Since we as ethical vegans have already undergone the process of questioning default behaviors and beliefs by living a vegan lifestyle to the extent possible in our very non-vegan world, it seems to me that we find ourselves in a more experienced position than most to apply that same level of self-reflexivity to our positions of privilege as a largely white, economically well-off, fit-focused movement with men in most leadership positions.
Though I see this intra-movement critique happening in regards to our tactics of animal activism – such as the infamous liberation vs. welfare debate or the recent backlash against HSUS’ sponsorship of a meat-eating festival – I see much less critical engagement with the marginalization of women, people of color, and differently abled folks involved in the vegan movement. For example, few individuals or groups speak out against the sexual abuse perpetrated by males in movement positions of power, even though such abuse unfortunately proves a common occurrence (please see the redaction at the top of this post). *** Similarly, only a handful of folks voice the problems of asserting that “being vegan is so easy!” and “you can get vegan food anywhere nowadays!,” pointing out the lack of understanding of racialized food access that these statements suggest.
Individuals and organizations like pattrice jones at VINE Sanctuary, A. Breeze Harper at The Sistah Vegan Project, lauren Ornelas at the Food Empowerment Project, Corey Lee Wrenn and Cheryl Abbate at Vegan Feminist Network, and more that you can find on my Resource page have done fantastic work in critically engaging the animal rights movement in dialogue about the oppressions our movement currently perpetuates. I want to see more of this. We need to see more of this, otherwise our goal of animal liberation will fail miserably as we continue to demean the marginalized groups that comprise integral aspects of our struggle, and as non-vegans continue to correctly view the mainstream animal rights movement as racist, sexist, classist, and ableist.
So let’s talk, write, and engage more with each other about the fat-shaming that happens in AR, the sexual abuse that happens in AR, the white supremacy that happens in AR. Because we can’t combat those problems without recognizing them.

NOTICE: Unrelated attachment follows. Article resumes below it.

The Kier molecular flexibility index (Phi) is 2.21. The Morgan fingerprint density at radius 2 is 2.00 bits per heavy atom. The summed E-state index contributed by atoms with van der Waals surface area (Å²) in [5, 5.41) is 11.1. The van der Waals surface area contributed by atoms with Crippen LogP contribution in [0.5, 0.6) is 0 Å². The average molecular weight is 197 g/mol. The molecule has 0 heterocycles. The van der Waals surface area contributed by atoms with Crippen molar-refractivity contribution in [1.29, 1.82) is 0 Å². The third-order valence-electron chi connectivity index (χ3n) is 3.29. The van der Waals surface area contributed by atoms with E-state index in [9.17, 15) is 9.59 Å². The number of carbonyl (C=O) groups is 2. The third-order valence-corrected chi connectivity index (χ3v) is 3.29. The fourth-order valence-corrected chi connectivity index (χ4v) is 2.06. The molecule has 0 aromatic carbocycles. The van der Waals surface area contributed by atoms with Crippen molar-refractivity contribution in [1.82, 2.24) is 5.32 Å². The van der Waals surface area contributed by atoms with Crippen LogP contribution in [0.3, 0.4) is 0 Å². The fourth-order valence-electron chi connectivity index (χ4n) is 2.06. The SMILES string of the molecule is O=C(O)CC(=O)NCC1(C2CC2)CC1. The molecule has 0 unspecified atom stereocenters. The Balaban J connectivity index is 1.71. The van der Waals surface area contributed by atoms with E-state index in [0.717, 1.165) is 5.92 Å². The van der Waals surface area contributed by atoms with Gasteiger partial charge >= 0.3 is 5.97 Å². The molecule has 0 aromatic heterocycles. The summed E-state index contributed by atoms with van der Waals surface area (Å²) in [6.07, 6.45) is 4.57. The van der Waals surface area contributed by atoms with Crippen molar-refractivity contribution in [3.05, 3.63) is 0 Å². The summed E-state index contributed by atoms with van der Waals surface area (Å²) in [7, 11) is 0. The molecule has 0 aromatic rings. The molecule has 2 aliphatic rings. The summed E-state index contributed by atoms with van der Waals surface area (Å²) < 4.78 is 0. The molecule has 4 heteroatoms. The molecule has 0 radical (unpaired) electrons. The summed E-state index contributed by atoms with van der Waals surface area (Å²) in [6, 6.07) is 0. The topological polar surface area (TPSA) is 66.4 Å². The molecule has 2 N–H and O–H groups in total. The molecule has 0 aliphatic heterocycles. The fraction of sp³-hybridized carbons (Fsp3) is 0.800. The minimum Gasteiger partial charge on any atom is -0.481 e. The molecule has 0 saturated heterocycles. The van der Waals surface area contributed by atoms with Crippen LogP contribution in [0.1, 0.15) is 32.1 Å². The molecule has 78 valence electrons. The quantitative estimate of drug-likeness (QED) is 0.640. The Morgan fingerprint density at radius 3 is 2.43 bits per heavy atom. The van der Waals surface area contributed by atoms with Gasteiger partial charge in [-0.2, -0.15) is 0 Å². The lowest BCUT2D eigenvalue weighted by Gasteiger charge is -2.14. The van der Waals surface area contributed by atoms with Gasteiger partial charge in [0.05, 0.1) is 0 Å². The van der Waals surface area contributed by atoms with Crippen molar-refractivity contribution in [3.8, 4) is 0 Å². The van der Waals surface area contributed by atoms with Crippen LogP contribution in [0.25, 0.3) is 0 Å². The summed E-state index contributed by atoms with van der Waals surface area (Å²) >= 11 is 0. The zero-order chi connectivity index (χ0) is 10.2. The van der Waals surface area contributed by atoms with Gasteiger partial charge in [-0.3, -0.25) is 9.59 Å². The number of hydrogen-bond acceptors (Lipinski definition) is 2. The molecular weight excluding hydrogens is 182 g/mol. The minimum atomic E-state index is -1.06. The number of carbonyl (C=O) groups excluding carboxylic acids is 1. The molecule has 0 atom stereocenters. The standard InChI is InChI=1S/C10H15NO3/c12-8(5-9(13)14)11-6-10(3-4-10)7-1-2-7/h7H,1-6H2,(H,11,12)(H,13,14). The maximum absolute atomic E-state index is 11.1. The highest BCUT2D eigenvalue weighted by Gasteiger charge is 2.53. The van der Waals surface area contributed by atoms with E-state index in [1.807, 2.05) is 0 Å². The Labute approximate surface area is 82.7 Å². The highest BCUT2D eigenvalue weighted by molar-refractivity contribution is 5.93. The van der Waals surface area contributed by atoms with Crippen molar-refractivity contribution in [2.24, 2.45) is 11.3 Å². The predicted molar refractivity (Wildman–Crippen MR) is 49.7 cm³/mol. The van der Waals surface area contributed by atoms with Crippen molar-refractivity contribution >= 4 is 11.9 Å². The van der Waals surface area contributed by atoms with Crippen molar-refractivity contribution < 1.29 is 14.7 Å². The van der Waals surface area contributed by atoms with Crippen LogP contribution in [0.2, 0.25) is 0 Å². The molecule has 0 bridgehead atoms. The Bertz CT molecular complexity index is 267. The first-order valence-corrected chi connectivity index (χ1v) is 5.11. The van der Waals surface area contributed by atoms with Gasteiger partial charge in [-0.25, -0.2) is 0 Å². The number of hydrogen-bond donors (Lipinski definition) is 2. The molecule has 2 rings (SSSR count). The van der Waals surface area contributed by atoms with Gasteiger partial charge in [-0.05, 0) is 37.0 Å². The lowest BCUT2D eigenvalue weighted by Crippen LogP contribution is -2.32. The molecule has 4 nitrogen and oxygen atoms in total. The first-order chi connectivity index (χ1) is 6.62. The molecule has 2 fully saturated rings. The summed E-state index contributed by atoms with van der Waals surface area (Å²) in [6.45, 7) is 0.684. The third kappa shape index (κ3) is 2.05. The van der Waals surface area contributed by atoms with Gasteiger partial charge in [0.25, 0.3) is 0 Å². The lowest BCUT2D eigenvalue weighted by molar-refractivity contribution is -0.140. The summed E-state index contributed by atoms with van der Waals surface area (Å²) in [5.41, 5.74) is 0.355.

There also comes a point when one must recognize that a cantaloupe is too ripe to eat fresh. One can either deny the cantaloupe’s over-ripeness and suffer through forkfuls of mealy melon, or critically engage with that cantaloupe to turn it into something beautiful. The recipe you’ll find below is that something beautiful. Because saffron is cost-prohibitive for many of us (I only had some on-hand from a gift I received), you can most certainly substitute cardamom or even cinnamon for the saffron. Your tastebuds won’t know the difference, though the hue of your final butter won’t prove as vibrant (OH NO!!!).
Saffron Cantaloupe Butter
Makes about 1 1/2 cups.
4 1/2 cups cubed very ripe cantaloupe
1/3 cup brown rice syrup
Juice of 1 orange
1/2 tsp saffron (or cardamom)
Mix all of the ingredients together in a medium-large, non-reactive saucepan. Let the mixture macerate for 1-2 hours, allowing the juices to release.
After the cantaloupe has macerated, bring the mixture to a boil over high heat and boil for 10-15 minutes, uncovered, keeping an eye on the mixture to ensure that it doesn’t boil over.
Blend the mixture until smooth either with an immersion blender or by carefully transferring to a standing blender. Return the puree to the saucepan, set it over medium heat, and allow to simmer for about 30-40 minutes, or until it becomes very thick.
The butter will keep well in an airtight container in a refrigerator, or you could multiply the size of this recipe and use proper canning procedures for long-term storage.
In solidarity, Ali.